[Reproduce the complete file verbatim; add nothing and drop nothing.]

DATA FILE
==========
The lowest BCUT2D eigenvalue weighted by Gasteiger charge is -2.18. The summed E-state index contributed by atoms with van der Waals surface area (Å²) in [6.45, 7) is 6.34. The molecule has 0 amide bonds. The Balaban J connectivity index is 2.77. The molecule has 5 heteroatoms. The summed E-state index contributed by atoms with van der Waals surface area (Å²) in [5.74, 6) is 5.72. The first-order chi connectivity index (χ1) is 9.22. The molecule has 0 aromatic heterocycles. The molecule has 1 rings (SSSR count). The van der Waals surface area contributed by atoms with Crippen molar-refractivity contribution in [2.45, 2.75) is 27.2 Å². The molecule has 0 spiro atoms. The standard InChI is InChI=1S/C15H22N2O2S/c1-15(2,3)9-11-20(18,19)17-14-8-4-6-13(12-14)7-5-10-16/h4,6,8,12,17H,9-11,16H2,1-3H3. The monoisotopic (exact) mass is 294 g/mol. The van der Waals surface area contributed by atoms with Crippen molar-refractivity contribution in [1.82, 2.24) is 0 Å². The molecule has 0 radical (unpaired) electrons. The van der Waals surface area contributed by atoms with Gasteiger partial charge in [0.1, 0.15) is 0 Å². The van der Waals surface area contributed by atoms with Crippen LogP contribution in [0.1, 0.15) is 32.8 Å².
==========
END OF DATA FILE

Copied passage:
The lowest BCUT2D eigenvalue weighted by Gasteiger charge is -2.18. The summed E-state index contributed by atoms with van der Waals surface area (Å²) in [6.45, 7) is 6.34. The molecule has 0 amide bonds. The Balaban J connectivity index is 2.77. The molecule has 5 heteroatoms. The summed E-state index contributed by atoms with van der Waals surface area (Å²) in [5.74, 6) is 5.72. The first-order chi connectivity index (χ1) is 9.22. The molecule has 0 aromatic heterocycles. The molecule has 1 rings (SSSR count). The van der Waals surface area contributed by atoms with Crippen molar-refractivity contribution in [2.45, 2.75) is 27.2 Å². The molecule has 0 spiro atoms. The standard InChI is InChI=1S/C15H22N2O2S/c1-15(2,3)9-11-20(18,19)17-14-8-4-6-13(12-14)7-5-10-16/h4,6,8,12,17H,9-11,16H2,1-3H3. The monoisotopic (exact) mass is 294 g/mol. The van der Waals surface area contributed by atoms with Crippen molar-refractivity contribution in [1.82, 2.24) is 0 Å². The molecule has 0 radical (unpaired) electrons. The van der Waals surface area contributed by atoms with Gasteiger partial charge in [0.1, 0.15) is 0 Å². The van der Waals surface area contributed by atoms with Crippen LogP contribution in [0.1, 0.15) is 32.8 Å².